ILLINOIS PANDAS/PANS ADVISORY ILLINOIS PANDAS/PANS ADVISORY COUNCIL The Illinois PANDAS/PANS...

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  • ILLINOIS PANDAS/PANS ADVISORY COUNCIL

    2016 Report December 14, 2016

  • ILLINOIS PANDAS/PANS ADVISORY COUNCIL – 2016 REPORT

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    TABLE OF CONTENTS

    ILLINOIS PANDAS/PANS ADVISORY COUNCIL MEMBERSHIP .................................. 3 ILLINOIS PANDAS/PANS ADVISORY COUNCIL ............................................................ 3 UNDERSTANDING PANDAS/PANS ................................................................................ 4

    Epidemiology/Demographics ............................................................................................ 4 Clinical Presentation ........................................................................................................ 5 Clinical Management ........................................................................................................ 5 Etiology and Disease Mechanisms for PANDAS (Post-streptococcal symptoms) ............ 6

    PANDAS/PANS BURDEN IN ILLINOIS ........................................................................... 7 STANDARD DIAGNOSTIC AND TREATMENT GUIDELINES ........................................ 8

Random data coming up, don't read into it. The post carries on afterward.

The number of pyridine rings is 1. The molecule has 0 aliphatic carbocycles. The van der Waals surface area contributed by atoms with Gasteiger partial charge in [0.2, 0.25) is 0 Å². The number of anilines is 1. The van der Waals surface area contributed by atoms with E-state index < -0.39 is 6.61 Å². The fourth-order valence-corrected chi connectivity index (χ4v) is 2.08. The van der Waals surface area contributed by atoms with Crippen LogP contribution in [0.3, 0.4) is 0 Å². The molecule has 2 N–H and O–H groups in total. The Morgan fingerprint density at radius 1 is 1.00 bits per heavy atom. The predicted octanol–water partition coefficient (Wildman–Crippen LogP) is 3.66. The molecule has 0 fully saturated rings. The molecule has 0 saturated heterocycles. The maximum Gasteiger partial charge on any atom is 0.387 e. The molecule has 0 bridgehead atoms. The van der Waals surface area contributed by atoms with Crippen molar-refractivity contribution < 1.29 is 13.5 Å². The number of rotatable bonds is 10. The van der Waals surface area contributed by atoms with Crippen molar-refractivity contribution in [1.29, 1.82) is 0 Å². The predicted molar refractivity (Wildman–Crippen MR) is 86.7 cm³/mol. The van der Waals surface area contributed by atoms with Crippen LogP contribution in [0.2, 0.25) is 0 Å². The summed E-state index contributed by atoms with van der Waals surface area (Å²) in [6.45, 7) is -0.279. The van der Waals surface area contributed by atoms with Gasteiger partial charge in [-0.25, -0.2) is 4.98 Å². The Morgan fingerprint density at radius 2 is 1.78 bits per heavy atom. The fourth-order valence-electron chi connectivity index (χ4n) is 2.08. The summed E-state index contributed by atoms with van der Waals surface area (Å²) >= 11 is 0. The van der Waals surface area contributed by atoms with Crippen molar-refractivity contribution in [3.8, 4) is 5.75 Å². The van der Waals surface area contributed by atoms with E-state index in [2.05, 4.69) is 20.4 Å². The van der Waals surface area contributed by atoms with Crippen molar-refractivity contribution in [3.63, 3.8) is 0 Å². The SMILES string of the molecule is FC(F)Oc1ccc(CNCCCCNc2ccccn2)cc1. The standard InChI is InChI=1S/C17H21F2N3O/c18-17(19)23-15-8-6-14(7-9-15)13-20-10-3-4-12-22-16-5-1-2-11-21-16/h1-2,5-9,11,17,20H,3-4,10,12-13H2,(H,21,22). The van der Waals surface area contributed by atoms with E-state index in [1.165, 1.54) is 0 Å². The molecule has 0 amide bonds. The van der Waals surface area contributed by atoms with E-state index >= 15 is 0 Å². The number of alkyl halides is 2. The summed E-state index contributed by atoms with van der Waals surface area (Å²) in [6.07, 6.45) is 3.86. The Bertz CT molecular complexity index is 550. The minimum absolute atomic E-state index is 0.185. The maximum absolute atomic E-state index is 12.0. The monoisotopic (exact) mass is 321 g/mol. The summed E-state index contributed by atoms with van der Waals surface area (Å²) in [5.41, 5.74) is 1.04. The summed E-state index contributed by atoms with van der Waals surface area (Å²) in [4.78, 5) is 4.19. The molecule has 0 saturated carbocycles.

Absolute Criteria ................................................................................................................ 8 Major Criteria ..................................................................................................................... 8 Minor Criteria Group 1 ....................................................................................................... 8 Minor Criteria Group 2 ....................................................................................................... 8 Diagnostic Formulas ......................................................................................................... 8 Additional Supporting Evidence ....................................................................................... 9

    INCREASING CLINICAL AWARENESS ........................................................................ 11 OUTREACH ................................................................................................................... 11 NETWORK OF EXPERTS ............................................................................................. 11 RECOMMENDATIONS FOR THE FUTURE ................................................................. 12

    ENACT STANDARD PRACTICE GUIDELINES .............................................................. 12 DEVELOP MECHANISMS TO INCREASE PUBLIC AWARENESS ............................... 12 PROVIDE OUTREACH TO EDUCATORS AND PARENTS ........................................... 13 INCREASE UNDERSTANDING OF THE BURDEN ON ILLINOIS ................................. 13

    CITATIONS .................................................................................................................... 14

  • ILLINOIS PANDAS/PANS ADVISORY COUNCIL – 2016 REPORT